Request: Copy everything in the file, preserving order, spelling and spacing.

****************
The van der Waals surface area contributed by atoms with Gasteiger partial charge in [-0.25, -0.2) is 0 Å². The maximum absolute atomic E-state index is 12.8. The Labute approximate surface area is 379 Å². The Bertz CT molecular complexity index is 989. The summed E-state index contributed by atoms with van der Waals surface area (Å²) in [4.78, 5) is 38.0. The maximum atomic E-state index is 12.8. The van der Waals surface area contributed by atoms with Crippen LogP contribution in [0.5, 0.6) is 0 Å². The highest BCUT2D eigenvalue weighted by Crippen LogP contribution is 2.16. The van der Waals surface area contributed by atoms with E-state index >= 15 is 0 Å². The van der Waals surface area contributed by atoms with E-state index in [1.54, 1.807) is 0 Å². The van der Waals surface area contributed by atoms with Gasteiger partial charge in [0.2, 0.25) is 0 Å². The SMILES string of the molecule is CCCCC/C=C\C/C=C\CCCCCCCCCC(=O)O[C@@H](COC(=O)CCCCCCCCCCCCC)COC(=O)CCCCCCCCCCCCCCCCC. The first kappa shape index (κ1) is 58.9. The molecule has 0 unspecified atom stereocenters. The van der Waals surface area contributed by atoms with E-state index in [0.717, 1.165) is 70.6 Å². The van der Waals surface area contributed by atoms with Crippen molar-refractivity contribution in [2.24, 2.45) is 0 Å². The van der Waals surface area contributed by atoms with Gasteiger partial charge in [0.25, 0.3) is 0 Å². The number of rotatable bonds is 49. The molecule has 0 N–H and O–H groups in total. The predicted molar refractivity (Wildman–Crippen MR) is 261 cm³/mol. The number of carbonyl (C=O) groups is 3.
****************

The van der Waals surface area contributed by atoms with Gasteiger partial charge in [-0.25, -0.2) is 0 Å². The maximum absolute atomic E-state index is 12.8. The Labute approximate surface area is 379 Å². The Bertz CT molecular complexity index is 989. The summed E-state index contributed by atoms with van der Waals surface area (Å²) in [4.78, 5) is 38.0. The maximum atomic E-state index is 12.8. The van der Waals surface area contributed by atoms with Crippen LogP contribution in [0.5, 0.6) is 0 Å². The highest BCUT2D eigenvalue weighted by Crippen LogP contribution is 2.16. The van der Waals surface area contributed by atoms with E-state index >= 15 is 0 Å². The van der Waals surface area contributed by atoms with E-state index in [1.54, 1.807) is 0 Å². The van der Waals surface area contributed by atoms with Gasteiger partial charge in [0.2, 0.25) is 0 Å². The SMILES string of the molecule is CCCCC/C=C\C/C=C\CCCCCCCCCC(=O)O[C@@H](COC(=O)CCCCCCCCCCCCC)COC(=O)CCCCCCCCCCCCCCCCC. The first kappa shape index (κ1) is 58.9. The molecule has 0 unspecified atom stereocenters. The van der Waals surface area contributed by atoms with E-state index in [0.717, 1.165) is 70.6 Å². The van der Waals surface area contributed by atoms with Crippen molar-refractivity contribution in [2.24, 2.45) is 0 Å². The van der Waals surface area contributed by atoms with Gasteiger partial charge in [0.25, 0.3) is 0 Å². The number of rotatable bonds is 49. The molecule has 0 N–H and O–H groups in total. The predicted molar refractivity (Wildman–Crippen MR) is 261 cm³/mol. The number of carbonyl (C=O) groups is 3.